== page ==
Rev. Daniel Eggold
Mar 16, 2020
Isaiah 42:14–21; Psalm 142; Ephesians 5:8–14; John 9:1–41
We who have our eyesight live in a world full of light. Light comes to us in countless forms and colors: the dappled green light of a forest,the pinpricks of starlight, the vivid hues of stained-glass windows, even the flickering images on television. So much light surrounds us that we miss more of it than we see, and what we do see is so familiar that we ignore it. We are,in effect, blind to most of the light in our lives.
The situation is not so different when the light in question is not visual light but the light that is Christ. The beginning of the Gospel of John tells us that"what has come into being in him was life, and the life was the light of all people." Like sunshine, the light that is Christ shines for all people.
We are often blind to the light that is Christ, just as the religious leaders are in Sunday's gospel. We erect screens before ourselves, letting light filter through only those openings that we determine and control. But God's Spirit can not be contained by us. God wants to overcome our stubborn blindness.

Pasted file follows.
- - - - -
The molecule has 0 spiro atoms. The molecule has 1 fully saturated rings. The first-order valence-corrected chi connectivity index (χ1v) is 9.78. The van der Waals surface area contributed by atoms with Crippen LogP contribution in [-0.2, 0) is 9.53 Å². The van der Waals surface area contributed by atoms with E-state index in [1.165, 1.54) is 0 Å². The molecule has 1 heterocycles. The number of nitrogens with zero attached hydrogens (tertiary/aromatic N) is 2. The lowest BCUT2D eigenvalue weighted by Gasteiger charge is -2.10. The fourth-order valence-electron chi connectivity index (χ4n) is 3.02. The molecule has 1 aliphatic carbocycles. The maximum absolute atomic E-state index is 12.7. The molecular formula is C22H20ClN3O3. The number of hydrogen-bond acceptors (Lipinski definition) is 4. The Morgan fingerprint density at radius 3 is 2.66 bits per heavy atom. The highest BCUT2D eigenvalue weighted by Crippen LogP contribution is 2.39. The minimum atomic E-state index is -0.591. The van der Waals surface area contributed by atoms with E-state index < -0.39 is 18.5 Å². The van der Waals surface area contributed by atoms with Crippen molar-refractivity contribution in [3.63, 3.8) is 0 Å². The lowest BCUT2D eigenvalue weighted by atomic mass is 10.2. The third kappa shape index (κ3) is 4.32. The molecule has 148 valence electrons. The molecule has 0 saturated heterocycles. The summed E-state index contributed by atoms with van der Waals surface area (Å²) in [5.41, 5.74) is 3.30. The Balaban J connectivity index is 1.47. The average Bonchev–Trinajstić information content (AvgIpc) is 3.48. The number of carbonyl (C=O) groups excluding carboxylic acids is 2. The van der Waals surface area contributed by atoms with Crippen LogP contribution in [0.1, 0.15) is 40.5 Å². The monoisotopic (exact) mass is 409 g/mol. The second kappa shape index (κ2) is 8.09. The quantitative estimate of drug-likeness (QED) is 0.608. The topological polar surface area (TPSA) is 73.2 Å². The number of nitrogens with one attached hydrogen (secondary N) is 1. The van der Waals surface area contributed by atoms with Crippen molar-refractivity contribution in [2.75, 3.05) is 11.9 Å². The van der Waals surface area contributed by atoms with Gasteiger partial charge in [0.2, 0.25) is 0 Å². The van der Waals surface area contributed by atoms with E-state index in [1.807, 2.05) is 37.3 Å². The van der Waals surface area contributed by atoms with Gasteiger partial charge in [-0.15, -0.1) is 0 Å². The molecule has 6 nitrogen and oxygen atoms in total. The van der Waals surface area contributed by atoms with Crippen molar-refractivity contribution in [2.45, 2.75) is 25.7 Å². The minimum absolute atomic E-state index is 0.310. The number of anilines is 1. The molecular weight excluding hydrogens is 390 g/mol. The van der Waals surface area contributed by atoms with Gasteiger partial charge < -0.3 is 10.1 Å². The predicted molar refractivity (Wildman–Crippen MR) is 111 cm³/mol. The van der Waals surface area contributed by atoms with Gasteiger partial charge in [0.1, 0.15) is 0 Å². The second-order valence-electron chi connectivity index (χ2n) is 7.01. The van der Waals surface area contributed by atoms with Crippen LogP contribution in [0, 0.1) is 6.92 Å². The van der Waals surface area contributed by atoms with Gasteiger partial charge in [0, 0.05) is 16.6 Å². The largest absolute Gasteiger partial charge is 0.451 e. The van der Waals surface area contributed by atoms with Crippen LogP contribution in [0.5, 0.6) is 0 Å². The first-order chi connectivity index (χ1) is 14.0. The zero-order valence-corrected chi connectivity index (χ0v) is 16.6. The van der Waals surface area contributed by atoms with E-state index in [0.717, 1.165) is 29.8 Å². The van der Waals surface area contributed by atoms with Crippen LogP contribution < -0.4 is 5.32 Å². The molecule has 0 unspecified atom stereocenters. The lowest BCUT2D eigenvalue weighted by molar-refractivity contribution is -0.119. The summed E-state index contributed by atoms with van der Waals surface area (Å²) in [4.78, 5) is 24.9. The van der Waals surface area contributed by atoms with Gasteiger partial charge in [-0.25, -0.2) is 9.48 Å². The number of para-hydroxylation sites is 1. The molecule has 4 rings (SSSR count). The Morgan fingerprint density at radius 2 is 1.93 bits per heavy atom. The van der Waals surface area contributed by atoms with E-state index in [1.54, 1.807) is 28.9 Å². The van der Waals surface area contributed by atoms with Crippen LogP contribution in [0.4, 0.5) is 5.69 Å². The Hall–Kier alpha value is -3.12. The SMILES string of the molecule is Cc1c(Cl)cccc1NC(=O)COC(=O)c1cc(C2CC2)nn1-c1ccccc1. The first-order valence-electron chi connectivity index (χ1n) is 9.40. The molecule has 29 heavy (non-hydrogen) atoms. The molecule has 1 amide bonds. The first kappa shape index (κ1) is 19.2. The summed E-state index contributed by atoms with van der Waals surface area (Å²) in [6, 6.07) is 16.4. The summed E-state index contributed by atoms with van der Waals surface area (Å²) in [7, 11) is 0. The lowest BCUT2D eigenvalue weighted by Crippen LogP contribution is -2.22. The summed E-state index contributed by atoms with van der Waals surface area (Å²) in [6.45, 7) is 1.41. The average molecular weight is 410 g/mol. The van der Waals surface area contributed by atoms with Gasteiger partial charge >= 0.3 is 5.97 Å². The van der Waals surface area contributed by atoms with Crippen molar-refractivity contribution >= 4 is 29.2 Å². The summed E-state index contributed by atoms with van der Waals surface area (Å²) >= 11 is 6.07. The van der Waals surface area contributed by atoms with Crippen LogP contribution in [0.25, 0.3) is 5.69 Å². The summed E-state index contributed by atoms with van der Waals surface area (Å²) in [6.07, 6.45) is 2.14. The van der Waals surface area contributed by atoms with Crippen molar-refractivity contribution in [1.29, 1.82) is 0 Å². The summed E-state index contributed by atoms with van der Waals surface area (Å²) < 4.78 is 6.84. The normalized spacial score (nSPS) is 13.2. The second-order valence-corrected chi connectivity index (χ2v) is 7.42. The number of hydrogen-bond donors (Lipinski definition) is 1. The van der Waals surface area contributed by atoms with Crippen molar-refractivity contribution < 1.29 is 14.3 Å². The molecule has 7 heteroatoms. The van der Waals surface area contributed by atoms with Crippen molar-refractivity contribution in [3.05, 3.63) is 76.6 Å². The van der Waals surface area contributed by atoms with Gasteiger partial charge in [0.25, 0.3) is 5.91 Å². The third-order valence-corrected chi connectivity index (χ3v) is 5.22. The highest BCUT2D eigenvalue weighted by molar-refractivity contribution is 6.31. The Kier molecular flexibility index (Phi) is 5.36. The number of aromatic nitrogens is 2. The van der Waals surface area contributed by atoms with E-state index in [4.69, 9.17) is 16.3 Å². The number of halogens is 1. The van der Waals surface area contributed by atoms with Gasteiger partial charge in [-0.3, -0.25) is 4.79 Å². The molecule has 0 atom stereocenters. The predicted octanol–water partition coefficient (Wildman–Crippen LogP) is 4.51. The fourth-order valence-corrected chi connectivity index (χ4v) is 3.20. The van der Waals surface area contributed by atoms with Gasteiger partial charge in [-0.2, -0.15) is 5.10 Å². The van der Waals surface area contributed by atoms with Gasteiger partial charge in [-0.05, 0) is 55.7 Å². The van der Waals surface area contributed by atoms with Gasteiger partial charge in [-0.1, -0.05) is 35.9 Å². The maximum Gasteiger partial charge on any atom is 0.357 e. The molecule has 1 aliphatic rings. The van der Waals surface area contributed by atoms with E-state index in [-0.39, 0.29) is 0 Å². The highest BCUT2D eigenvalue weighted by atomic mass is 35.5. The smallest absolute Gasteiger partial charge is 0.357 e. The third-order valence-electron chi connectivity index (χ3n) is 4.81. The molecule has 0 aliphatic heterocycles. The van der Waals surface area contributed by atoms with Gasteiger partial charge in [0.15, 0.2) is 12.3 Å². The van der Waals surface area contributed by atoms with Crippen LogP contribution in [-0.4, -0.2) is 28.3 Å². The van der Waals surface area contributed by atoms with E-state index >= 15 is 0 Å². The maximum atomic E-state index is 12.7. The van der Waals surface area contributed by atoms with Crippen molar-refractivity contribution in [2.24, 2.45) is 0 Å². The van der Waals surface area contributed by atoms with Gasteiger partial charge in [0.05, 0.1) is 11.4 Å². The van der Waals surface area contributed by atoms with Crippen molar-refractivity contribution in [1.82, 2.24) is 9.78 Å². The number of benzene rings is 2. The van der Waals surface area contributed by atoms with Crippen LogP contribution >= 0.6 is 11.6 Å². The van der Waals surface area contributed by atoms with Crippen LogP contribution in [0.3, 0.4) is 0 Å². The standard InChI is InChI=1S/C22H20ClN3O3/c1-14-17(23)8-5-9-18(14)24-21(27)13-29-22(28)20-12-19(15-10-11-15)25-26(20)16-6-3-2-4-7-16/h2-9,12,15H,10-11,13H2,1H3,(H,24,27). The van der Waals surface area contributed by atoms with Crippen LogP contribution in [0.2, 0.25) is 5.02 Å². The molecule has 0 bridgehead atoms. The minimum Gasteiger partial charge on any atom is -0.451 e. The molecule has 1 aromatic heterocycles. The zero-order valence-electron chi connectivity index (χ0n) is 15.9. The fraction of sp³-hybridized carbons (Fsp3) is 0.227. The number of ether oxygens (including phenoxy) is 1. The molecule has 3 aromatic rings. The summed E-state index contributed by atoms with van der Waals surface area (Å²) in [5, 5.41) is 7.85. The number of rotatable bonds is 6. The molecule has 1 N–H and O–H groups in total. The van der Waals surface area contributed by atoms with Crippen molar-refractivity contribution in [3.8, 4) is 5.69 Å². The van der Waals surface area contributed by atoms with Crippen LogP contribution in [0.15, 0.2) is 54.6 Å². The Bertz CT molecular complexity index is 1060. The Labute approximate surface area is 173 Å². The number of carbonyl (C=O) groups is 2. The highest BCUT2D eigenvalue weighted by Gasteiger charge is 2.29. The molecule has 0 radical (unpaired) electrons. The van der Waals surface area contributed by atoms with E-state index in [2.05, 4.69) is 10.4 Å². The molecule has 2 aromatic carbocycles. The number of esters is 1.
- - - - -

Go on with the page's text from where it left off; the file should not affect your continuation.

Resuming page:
Jesus sent the man born blind to wash in the waters of Siloam. The man returned healed of his blindness. In this Lenten season we prepare to go, or return, to the waters of baptism. In these waters our own blindness again will be washed away. Then we,too, will be able to see Christ's light and confess with the man, "Lord, I believe." We will walk as children of light.
Bend your ear to our prayers, Lord Christ, and come among us. By your gracious life and death for us, bring light into the darkness of our hearts, and anoint us with your Spirit, for you live and reign with the Father and the Holy Spirit, one God, now and forever. Amen.